Thanks again

Kai-Uwe
Jul 22 '05 #5
Kai-Uwe Bux wrote:
{
Gatherer() << "hello world!";
}
Some background:

(1) When you call a function f(T()) then the function signature must be
either f(T) or f(const T&) but not f(T&). In other words, if the signature
is f(T&) then the argument cannot be a temporary.

(2) When you call a function T().f() then the function signature of T::f may
be either T::f() const or T::f(). In other words, you can call a non-const
member function on a temporary. This is a contrast to (1).

The reason my you see a number is that because of

Gatherer() <<

the compiler spots a temporary, and looks for member overloads
Gatherer::operator<< that match the function arguments. Now operator<<
const void* is implemented as a member, but operator<< const char * is
implemented as a non-member.

So while we wish the code calls

std::ostream<char>& std::operator<<(ostream&, const char *);

it really calls only std::ostream::operator<<(const void *);

As a QoI, a good compiler would probably look for both members and
non-members to call, and if it finds the non-member function is the right
one to call, issue an error or warning that the first argument cannot be a
temporary -- or at least issue an ambiguity between the two possible
operator<< to call.

So what you're seeing is the address of "hello world!". Try const char * s
= "hello world!" and then Gatherer() << s, followed by cout << (const void
*)(s), and see what happens
{
Gatherer gather;
gather << "hello world!";
}
Works as expected.
{
Gatherer() << std::dec << "hello world!";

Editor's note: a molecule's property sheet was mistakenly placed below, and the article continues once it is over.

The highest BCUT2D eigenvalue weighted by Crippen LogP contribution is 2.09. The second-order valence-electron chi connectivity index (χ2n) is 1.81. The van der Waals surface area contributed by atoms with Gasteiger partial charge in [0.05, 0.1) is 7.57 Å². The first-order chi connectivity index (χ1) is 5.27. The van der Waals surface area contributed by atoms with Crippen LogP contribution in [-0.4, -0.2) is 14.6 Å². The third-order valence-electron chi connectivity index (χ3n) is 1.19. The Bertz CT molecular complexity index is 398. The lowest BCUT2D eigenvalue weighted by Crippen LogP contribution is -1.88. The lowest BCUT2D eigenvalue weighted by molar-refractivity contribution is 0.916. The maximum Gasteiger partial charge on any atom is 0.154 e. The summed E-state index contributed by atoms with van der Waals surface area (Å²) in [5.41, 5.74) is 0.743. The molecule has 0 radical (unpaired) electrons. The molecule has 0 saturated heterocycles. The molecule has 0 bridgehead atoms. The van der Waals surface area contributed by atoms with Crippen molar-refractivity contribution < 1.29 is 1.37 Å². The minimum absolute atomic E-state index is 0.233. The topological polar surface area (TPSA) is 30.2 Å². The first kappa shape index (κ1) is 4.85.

}
}
Also works as expected. Fortunately Gatherer() << std::dec calls a member
function

basic_ostream::operator<<(ios_base& (*)(ios_base&))

and for member functions you are allowed to call non-const member functions
on a temporary. So this sets the decimal mode, returns an ostream&, adds
text to the ostream, and finally destroys the object and it prints what it
should.
You're not supposed to pass a temporary for a non-const reference
parameter (in this case, the first parameter of operator<<). The result
of doing so is undefined.


Right, but for the last case it's fine.
To the original problem, a possible solution is

class Gatherer : public std::stringstream {
public:

~Gatherer ( void ) {
std::cout << d_stream.str() << std::endl;
}
template <class T>
Gatherer& operator<<(const T&);

private:
std::stringstream d_stream;
};
Jul 22 '05 #6
"Victor Bazarov" <v.********@comAcast.net> wrote in message news:QX7yc.2123
I think you're running into synchronisation problem. When compiled
with Intel v4.5 or VC++ v6sp5, this code outputs three hello. When
compiled with VC++ v7.1, it prints an address first and then two
hello, just like you described.


MSVC7is more right than Intel or MSVC7. The compiler should never call the